1. Standard frameworks. Improving the compatibility of KeOps with scientific computing frameworks is a major priority. Beyond PyTorch, NumPy, Matlab and R that are already supported, we are very much open to contributions that would be related to e.g. Julia or TensorFlow. We follow closely standardization efforts for tensor computing APIs.

  2. Domain-specific libraries. Going further, we work to let KeOps interact seamlessly with higher-level libraries such as SciPy and GPyTorch. Integration with PyTorch_geometric and the Python Optimal Transport (POT) libraries are close to our own research interests and will be addressed in 2021. In the long run, interactions with scikit-learn and UMAP would also be most relevant, but are significantly more challenging to setup due to the structure of their codebases. The cuML repository could provide us with a convenient interface to these libraries: preliminary plans are detailed on our GitHub project page.

  3. Test suite. Finally, a comprehensive test suite for KeOps is long overdue. Currently, the significant compilation times that are required to test all the maths operations that are supported by our engine are pushing us towards a two-step validation process. We use our lightweight continuous integration setup to perform quick checks between every commit, and rely on the hours-long rendering of this website to perform an in-depth review of our code for every release of the PyKeOps and RKeOps packages. Our new compilation engine should relieve us from these constraints and allow us to perform automatic evaluations of our full codebase.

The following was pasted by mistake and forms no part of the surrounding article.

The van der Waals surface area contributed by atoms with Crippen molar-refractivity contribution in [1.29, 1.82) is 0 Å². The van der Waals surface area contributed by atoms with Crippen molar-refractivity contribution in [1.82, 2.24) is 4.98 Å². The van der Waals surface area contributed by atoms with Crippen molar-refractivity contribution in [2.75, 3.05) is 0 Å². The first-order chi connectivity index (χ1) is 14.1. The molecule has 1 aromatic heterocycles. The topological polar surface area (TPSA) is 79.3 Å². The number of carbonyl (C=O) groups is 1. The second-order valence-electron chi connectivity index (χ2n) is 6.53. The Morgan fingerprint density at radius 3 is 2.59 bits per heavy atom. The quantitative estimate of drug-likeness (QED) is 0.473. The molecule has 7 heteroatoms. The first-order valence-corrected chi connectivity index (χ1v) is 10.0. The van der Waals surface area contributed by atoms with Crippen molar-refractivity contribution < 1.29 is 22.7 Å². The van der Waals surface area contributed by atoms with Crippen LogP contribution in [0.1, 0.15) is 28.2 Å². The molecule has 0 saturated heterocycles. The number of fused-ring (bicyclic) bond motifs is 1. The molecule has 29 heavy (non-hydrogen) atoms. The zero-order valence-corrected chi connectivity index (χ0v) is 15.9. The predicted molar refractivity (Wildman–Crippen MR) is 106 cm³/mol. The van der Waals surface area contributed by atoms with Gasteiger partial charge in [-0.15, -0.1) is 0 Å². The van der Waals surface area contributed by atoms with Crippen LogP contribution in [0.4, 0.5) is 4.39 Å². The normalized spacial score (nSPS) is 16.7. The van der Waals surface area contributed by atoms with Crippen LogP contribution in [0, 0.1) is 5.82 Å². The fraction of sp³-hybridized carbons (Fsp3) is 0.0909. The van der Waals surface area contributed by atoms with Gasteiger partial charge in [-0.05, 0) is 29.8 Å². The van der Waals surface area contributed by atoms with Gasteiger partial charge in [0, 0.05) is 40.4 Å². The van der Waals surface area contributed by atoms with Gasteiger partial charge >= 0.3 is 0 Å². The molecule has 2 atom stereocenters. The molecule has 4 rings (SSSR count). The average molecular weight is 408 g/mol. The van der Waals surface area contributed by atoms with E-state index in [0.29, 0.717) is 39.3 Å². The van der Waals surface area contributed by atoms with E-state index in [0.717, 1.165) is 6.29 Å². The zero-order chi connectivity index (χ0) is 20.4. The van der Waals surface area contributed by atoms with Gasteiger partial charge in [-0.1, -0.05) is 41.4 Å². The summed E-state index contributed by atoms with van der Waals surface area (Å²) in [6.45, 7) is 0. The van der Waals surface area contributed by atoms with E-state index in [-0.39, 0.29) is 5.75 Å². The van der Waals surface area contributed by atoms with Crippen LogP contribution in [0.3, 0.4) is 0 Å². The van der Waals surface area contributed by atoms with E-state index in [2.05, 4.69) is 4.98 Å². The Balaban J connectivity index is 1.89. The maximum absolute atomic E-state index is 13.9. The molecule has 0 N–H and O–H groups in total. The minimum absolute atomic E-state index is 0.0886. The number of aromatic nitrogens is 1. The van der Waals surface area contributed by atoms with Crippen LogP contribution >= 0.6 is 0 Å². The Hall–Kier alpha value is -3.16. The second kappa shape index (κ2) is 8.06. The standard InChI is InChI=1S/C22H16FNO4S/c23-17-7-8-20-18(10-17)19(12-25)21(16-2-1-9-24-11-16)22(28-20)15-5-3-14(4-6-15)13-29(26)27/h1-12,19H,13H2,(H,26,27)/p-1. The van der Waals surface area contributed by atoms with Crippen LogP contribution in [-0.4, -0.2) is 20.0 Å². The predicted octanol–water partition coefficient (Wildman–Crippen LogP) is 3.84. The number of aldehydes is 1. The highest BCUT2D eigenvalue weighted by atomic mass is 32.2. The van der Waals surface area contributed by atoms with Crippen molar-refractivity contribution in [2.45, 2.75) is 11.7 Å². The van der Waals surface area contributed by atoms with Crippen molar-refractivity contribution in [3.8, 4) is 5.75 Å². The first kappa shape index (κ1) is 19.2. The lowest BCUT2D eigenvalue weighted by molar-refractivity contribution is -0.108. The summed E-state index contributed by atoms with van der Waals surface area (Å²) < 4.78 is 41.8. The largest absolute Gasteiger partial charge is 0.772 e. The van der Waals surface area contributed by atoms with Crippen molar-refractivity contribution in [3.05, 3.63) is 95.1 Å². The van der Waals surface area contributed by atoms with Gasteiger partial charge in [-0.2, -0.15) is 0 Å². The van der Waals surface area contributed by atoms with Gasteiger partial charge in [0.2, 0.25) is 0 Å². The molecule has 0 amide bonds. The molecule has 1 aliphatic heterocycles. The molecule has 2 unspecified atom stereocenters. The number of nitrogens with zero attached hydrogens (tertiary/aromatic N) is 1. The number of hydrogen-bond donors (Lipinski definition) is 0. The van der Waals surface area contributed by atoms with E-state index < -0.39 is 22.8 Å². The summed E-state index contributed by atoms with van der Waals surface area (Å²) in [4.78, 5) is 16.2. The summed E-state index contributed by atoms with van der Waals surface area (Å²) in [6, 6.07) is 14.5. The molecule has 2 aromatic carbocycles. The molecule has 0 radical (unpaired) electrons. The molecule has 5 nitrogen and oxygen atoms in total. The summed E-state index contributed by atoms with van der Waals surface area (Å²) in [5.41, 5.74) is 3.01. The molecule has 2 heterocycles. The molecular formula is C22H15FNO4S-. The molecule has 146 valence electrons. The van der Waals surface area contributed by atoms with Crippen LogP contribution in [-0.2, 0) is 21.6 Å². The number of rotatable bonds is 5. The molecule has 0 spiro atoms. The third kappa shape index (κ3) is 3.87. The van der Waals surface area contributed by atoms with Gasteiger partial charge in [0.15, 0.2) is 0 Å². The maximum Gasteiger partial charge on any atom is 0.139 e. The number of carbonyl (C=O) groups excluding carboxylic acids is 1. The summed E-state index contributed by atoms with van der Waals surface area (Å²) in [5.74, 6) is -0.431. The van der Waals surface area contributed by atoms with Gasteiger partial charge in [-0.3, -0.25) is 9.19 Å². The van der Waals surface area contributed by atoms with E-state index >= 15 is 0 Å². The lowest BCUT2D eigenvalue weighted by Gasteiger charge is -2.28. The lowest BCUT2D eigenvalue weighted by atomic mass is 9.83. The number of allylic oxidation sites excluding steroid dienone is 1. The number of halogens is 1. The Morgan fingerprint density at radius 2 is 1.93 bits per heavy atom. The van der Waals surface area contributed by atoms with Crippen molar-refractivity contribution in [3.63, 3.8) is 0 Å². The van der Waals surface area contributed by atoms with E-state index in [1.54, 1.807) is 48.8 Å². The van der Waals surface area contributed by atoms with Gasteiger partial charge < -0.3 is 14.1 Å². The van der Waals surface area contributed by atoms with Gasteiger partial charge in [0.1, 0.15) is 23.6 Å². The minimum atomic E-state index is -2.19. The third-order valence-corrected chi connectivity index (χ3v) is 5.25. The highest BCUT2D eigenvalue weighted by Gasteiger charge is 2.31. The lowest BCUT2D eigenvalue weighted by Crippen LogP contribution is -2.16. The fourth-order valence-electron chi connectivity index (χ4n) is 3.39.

As detailed in our contribution guide, we warmly welcome help on our GitHub repository and keep the door open for internships and collaborations that are related to this library. So far, KeOps has been primarily developed by a small group of French mathematicians in Paris, Montpellier and London… but we’d be happy to diversify the team!


Our Changelog can be found on the KeOps Github repository.